Stephen E Arnold,

Stephen E Arnold, April 7, 2018

CyberOSINT: Next Generation Information Access Explains the Tech Behind the Facebook, GSR, Cambridge Analytica Matter

April 5, 2018

In 2015, I published CyberOSINT: Next Generation Information Access. This is a quick reminder that the profiles of the vendors who have created software systems and tools for law enforcement and intelligence professionals remains timely.

The 200 page book provides examples, screenshots, and explanations of the tools which are available to analyze social media information. The book is the most comprehensive run down of the open source, commercial, and cloud based systems which can make sense of social media data, lawful intercept data, and general text and imagery content.

Companies described in this collection of “tools” include:

  • Cyveillance (now LookingGlass)
  • Decisive Analytics
  • IBM i2 (Analysts Notebook)
  • Geofeedia
  • Leidos
  • Palantir Gotham
  • and more than a dozen developers of commercial and open source, high impact cyberOSINT tool vendors.

The book is available for $49. Additional information is available on my Xenky.com Web site. You can buy the PDF book online at this link gum.co/cyberosint.

Get the CyberOSINT monograph. It’s the standard reference for practical and effective analysis, text analytics, and next generation solutions.

Stephen E Arnold, April 5, 2018

DarkCyber Profiles the Grayshift iPhone Unlocking Appliance

April 5, 2018

DarkCyber has released a special video report about Grayshift’s iPhone unlocking device for law enforcement forensics professionals. The GrayKey device unlocks most iPhones quickly and without the need to ship the suspect’s mobile phone off site.

The video is available on Vimeo at https://vimeo.com/262858305.

The video covers the pricing for the iPhone unlocker and its key features. Plus, the video product overview identifies the challenges that Grayshift will have to overcome if it wants to become the preferred provider of plug-and-unlock iPhone devices.

Stephen E Arnold said, “Grayshift’s GrayKey is important because it offers an easy-to-use iPhone unlocking system. Four digit passcode protected devices can be unlocked in two to three hours. Apple mobiles with six digit passcodes can be unlocked in two to three days. The device can be used in a mobile forensics lab and costs a fraction of some competitive solutions. GrayKey looks like the right product at the right time and at the right price.”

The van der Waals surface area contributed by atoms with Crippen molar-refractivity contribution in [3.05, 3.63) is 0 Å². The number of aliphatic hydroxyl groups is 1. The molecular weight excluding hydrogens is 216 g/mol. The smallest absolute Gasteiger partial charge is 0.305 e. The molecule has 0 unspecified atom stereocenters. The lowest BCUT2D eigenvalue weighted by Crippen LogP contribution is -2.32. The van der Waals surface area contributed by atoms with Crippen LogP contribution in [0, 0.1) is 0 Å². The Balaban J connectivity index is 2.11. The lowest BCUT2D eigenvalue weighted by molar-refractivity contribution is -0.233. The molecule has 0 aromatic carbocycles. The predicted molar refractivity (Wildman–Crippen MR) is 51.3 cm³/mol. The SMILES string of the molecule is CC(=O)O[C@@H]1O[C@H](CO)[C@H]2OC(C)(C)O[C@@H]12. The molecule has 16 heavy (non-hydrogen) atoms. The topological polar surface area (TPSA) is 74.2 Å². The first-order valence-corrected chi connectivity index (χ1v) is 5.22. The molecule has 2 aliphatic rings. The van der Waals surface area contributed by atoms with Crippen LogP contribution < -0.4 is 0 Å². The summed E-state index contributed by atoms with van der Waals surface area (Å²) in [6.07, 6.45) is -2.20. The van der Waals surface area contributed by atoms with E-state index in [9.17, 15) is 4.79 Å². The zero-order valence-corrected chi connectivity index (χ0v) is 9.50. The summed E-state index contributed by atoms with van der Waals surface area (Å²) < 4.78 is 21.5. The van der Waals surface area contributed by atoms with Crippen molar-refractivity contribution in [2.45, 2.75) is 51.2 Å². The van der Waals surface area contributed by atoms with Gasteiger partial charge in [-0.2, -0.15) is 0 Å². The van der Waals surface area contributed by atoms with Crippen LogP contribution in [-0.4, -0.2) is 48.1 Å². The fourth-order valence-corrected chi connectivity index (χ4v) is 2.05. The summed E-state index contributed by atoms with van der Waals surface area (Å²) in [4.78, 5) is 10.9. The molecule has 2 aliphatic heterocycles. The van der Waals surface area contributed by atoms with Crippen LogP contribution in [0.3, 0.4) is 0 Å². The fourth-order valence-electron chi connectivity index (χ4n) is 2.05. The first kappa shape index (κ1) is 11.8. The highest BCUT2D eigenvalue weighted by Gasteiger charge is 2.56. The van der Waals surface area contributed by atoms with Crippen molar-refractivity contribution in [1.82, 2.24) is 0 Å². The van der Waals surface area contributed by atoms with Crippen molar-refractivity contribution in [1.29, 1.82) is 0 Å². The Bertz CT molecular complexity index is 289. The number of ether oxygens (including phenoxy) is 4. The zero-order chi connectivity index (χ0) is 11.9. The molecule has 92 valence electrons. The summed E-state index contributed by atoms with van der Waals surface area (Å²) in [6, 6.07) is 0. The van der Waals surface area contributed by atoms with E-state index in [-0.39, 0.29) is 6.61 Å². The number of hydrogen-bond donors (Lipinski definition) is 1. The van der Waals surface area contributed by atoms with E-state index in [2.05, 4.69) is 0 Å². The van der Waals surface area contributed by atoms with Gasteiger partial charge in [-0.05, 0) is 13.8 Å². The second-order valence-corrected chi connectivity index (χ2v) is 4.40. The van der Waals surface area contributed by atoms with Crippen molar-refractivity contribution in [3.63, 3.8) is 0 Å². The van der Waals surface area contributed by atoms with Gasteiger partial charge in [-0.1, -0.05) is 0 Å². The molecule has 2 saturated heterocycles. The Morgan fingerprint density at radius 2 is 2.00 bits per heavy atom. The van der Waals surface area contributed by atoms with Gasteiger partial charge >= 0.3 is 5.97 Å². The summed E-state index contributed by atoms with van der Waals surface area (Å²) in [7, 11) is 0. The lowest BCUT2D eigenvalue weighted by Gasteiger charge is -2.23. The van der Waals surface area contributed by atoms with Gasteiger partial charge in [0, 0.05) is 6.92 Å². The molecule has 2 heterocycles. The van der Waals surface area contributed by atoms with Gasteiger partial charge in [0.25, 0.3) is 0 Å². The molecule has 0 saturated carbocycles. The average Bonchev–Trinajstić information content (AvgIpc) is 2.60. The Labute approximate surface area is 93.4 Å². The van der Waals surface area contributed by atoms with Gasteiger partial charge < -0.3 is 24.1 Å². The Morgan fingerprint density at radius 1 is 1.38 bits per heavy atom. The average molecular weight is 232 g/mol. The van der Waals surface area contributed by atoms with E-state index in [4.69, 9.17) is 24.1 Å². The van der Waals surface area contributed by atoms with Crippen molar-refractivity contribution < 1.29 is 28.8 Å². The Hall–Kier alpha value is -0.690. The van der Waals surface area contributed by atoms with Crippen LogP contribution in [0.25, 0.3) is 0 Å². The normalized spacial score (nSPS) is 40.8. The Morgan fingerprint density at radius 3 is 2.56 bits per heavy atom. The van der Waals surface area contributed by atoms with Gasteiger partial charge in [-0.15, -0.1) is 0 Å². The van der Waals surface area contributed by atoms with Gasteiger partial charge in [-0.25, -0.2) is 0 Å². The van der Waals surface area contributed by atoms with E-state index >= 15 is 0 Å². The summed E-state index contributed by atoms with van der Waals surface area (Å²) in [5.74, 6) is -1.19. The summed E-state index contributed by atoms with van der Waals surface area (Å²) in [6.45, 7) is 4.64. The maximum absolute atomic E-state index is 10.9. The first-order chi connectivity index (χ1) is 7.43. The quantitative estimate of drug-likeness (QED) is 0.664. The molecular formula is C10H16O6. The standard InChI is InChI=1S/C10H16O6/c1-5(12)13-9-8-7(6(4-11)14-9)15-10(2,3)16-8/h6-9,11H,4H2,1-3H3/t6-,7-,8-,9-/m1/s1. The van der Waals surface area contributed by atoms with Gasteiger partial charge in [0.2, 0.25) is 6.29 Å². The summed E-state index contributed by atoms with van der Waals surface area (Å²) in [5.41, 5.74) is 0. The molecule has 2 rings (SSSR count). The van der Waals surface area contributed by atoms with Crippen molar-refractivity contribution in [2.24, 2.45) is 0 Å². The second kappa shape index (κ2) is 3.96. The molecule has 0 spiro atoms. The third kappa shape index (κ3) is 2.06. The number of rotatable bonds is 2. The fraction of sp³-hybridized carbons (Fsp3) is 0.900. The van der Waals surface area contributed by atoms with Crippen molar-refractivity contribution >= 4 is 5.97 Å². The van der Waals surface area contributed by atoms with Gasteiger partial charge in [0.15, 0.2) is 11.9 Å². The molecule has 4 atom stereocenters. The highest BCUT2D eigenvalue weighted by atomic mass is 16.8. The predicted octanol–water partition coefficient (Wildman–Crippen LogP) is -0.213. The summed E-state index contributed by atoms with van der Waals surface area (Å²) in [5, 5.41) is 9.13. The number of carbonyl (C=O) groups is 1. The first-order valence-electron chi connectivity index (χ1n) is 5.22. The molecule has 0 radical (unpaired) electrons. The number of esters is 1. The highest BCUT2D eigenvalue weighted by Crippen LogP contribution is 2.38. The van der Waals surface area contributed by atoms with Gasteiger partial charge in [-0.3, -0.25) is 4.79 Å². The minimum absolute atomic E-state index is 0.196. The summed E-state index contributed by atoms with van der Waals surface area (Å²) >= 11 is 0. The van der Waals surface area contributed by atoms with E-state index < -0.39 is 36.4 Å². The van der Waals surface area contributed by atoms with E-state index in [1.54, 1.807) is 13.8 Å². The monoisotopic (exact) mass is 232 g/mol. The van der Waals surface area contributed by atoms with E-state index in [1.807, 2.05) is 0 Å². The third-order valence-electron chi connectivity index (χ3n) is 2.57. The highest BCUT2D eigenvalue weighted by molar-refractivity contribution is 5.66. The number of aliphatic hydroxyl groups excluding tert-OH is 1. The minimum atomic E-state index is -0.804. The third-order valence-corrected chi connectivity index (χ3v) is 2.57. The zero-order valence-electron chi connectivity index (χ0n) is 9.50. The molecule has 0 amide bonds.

DarkCyber is a weekly video new program for law enforcement, intelligence, and security professionals. The special report series will focus on a single product, service, or technical innovation.

This is a special report in his CyberOSINT Tools series. These special reports will be issued when notable products, services, or technologies become available to law enforcement and intelligence professionals.

Stephen E Arnold is the author of “Dark Web Notebook” and “CyberOSINT: Next Generation Information Access.” He has been named as a technology adviser to the UK based Judicial Commission of Inquiry into Human Trafficking and Child Sex Abuse.” Mr. Arnold also lectures to law enforcement and intelligence professionals attending the Telestrategies ISS conferences in Prague, Washington, DC, and Panama City, Panama. In recent months, he has shared his research with law enforcement and intelligence professionals in the US and Europe. His most recent lectures focus on deanonymizing chat and digital currency transactions. One hour and full day programs are available via webinars and on-site presentations.

Kenny Toth, April 5, 2018

SIXGILL: Dark Web Intelligence with Sharp Teeth

December 14, 2017

“Sixgill” refers to the breathing apparatus of a shark. Deep. Silent. Stealthy. SIXGILL offers software and services which function like “your eyes in the Dark Web.”

Based in Netanya, just north of Tel Aviv, SIXGILL offers services for its cyber intelligence platform for the Dark Web. What sets the firm apart is its understanding of social networks and their mechanisms for operation.*

The company’s primary product is called “Dark-i.” The firm’s Web site states that the firm’s system can:

  • Track and discover communication nodes across darknets with the capability to trace malicious activity back to their original sources
  • Track criminal activity throughout the cyber crime lifecycle
  • Operate in a covert manner including the ability to pinpoint and track illegal hideouts
  • Support clients with automated and intelligence methods.

The Dark-i system is impressive. In a walk through of the firm’s capabilities, I noted these specific features of the Dark-i system:

  • Easy-to-understand reports, including summaries of alleged bad actors behaviors with time stamp data
  • Automated “profiles” of Dark Web malicious actors